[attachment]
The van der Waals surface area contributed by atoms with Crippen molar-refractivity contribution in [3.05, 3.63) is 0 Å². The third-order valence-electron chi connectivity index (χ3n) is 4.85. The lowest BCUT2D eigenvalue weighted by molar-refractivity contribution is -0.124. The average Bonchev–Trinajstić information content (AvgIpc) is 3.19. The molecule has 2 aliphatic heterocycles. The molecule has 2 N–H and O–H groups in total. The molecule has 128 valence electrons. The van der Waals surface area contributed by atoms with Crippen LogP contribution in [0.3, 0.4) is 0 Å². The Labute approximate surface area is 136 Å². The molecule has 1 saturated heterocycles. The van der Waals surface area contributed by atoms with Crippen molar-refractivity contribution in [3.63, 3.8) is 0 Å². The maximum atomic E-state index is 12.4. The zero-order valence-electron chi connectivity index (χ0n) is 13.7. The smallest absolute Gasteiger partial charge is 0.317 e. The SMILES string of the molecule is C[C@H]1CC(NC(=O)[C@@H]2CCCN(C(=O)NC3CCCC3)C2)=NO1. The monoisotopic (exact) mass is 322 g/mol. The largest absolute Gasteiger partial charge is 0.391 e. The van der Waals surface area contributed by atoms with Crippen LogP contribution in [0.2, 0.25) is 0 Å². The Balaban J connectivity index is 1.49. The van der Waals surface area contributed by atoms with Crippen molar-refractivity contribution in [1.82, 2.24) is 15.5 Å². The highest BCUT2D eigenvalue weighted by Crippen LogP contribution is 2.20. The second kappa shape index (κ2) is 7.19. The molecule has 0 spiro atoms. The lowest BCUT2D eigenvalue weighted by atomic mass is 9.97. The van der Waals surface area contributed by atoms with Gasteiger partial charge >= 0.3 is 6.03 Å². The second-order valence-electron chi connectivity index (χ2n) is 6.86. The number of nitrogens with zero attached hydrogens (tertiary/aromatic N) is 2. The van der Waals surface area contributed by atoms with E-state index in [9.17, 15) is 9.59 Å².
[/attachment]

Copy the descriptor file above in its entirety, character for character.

The van der Waals surface area contributed by atoms with Crippen molar-refractivity contribution in [3.05, 3.63) is 0 Å². The third-order valence-electron chi connectivity index (χ3n) is 4.85. The lowest BCUT2D eigenvalue weighted by molar-refractivity contribution is -0.124. The average Bonchev–Trinajstić information content (AvgIpc) is 3.19. The molecule has 2 aliphatic heterocycles. The molecule has 2 N–H and O–H groups in total. The molecule has 128 valence electrons. The van der Waals surface area contributed by atoms with Crippen LogP contribution in [0.3, 0.4) is 0 Å². The Labute approximate surface area is 136 Å². The molecule has 1 saturated heterocycles. The van der Waals surface area contributed by atoms with Crippen molar-refractivity contribution in [3.63, 3.8) is 0 Å². The maximum atomic E-state index is 12.4. The zero-order valence-electron chi connectivity index (χ0n) is 13.7. The smallest absolute Gasteiger partial charge is 0.317 e. The SMILES string of the molecule is C[C@H]1CC(NC(=O)[C@@H]2CCCN(C(=O)NC3CCCC3)C2)=NO1. The monoisotopic (exact) mass is 322 g/mol. The largest absolute Gasteiger partial charge is 0.391 e. The van der Waals surface area contributed by atoms with Crippen LogP contribution in [0.2, 0.25) is 0 Å². The Balaban J connectivity index is 1.49. The van der Waals surface area contributed by atoms with Crippen molar-refractivity contribution in [1.82, 2.24) is 15.5 Å². The highest BCUT2D eigenvalue weighted by Crippen LogP contribution is 2.20. The second kappa shape index (κ2) is 7.19. The molecule has 0 spiro atoms. The lowest BCUT2D eigenvalue weighted by atomic mass is 9.97. The van der Waals surface area contributed by atoms with Gasteiger partial charge >= 0.3 is 6.03 Å². The second-order valence-electron chi connectivity index (χ2n) is 6.86. The number of nitrogens with zero attached hydrogens (tertiary/aromatic N) is 2. The van der Waals surface area contributed by atoms with E-state index in [9.17, 15) is 9.59 Å².